Though he has moments of deadpan wit at his own expense (“I was feeling a tightness in my chest, which is usually an indication that I’m about to do something or say something to spoil an otherwise enjoyable experience”), Jack doesn’t trade in mordant observations about others. This is not a novel of L.A. manners (Michael Tolkin’s The Player) or L.A. grotesques (The Day of the Locust). Though Jack goes to social events—a movie “wrap” party, a reading at a bookstore, a day at the race track—he focuses on his own experience, and makes a point of tolerating the few idiosyncrasies and pretensions that he observes in others. (“Alan had the habit of treating people as if they were stupid, not because he believed they were, but because by assuming they were, until they told him otherwise, he was able to feel safe.”) He might find other people difficult to be with, but that’s not their problem.


In place of sarcasm or censoriousness, he turns his critical eye inward. Haskell’s books—which also include I Am Not Jackson Pollock, a collection of short stories, and his previous novel, American Purgatorio —thrum with the melancholy of being at once alienated from and trapped within oneself. Jack is caught between trying to get some distance from his thoughts and emotions by paying careful attention to them, and at the same time trying not to overthink every little action or decision. The strain of these efforts comes through in his breathless sentences, his tendency to philosophical excursus to explain himself:

If you can imagine water, cascading over rocks, actually thinking about something, then what that water is thinking about is the necessary thing, and the beauty of the necessary thing is that it’s true to itself, and by being true to itself, it knows exactly what to do.

Which is why I began acting like Scott—like Scott acting like Steve Martin. I was trying to be like water.

We can feel, with Jack, the constant, crazy-making, self-conscious whir of his mind. No wonder he cannot find a way, as the cliché has it, to “be himself.”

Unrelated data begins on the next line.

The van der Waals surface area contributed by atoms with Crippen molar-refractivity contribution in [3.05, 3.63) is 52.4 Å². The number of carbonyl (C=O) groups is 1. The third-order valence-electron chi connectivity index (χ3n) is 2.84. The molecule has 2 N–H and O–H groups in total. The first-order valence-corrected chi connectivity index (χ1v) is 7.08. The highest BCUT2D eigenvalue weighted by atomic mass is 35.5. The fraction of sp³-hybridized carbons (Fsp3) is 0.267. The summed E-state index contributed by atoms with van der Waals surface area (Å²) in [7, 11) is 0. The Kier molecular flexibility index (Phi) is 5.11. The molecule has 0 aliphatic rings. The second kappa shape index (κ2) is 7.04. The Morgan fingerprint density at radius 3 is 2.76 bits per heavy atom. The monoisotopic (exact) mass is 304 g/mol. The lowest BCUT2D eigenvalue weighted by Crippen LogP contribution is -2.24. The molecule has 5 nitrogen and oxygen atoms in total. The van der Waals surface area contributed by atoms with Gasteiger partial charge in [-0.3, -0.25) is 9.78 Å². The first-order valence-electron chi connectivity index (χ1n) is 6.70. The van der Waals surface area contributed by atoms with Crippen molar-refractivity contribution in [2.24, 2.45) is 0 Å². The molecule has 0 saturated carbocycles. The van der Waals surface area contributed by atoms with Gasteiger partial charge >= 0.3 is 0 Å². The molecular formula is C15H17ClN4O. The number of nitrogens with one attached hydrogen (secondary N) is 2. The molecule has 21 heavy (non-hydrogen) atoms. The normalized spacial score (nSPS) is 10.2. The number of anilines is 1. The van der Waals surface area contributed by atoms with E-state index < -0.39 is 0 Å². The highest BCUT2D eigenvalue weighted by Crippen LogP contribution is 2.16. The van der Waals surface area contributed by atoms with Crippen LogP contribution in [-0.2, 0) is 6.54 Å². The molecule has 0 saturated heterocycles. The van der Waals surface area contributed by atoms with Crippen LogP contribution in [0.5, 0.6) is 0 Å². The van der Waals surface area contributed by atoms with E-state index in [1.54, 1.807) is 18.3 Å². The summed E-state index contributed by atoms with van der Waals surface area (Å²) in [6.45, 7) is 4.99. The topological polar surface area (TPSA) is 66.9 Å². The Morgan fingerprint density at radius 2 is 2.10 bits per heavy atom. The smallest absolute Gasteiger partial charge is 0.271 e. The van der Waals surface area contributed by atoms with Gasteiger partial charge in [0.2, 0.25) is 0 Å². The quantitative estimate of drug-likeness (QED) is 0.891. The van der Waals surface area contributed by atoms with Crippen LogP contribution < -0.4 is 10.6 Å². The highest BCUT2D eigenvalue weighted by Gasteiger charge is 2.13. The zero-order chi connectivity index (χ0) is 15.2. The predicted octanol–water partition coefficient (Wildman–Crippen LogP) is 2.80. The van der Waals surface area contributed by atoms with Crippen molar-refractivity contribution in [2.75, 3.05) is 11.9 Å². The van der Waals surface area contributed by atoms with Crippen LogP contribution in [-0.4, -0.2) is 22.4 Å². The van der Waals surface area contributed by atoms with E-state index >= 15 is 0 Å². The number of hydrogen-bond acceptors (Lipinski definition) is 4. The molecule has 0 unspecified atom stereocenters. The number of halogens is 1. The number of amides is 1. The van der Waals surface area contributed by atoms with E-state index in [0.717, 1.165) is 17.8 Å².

What better city to inhabit, in that case, than Los Angeles, with so many people devoted—professionally and otherwise—to being someone other than themselves? Yet Jack largely stays on the margins of the city; or rather, he circles around L.A.’s moneyed heart—the Westside, thick with mansions and celebrities—without ever touching it. Every chapter in the book begins with a small black-and-white photo of an L.A. location, usually an unremarkable one (a burrito joint, a bookstore, a Spanish-style bungalow, a freeway). Like an establishing shot, each photo shows the scene where the ensuing chapter takes place. We follow Jack from the beaches at the western edge of the city to Jane’s house in Echo Park. He spends time in the San Fernando Valley and Watts, but not in Beverly Hills or Century City. Jack originally intends “to write about movies,” but he finds himself more interested in old movies than current ones, and in the old Hollywood of the studio system rather than today’s industry. Both geographically and professionally, Jack is always several degrees removed from what are conventionally understood to be L.A.’s centers of power and influence.

He first meets Scott, the Steve Martin impersonator, after seeing him in a revival of Bertolt Brecht’s play The Life of Galileo. Scott makes a living by appearing as Steve at car dealerships, birthday parties, and other engagements. Although Scott aspires to be an actor, he is serious and philosophical about his impersonator work:

“The job is to make people happy,” he said, and again he used the term being Steve. “When I’m being Steve,” he said, “I have to forget about myself.”

People talk this way in Haskell’s books, their self-analysis inflected with the language of pop psychology and pop interpretations of philosophy and Eastern religions. American Purgatorio is about a man whose wife inexplicably disappears while the couple is at a gas station. Finding some clues among her papers, the husband sets off on a cross-country road trip to look for her. Alex, a yoga instructor whom he meets on the way to Lexington, Kentucky, senses the narrator’s desolation and tries to help him: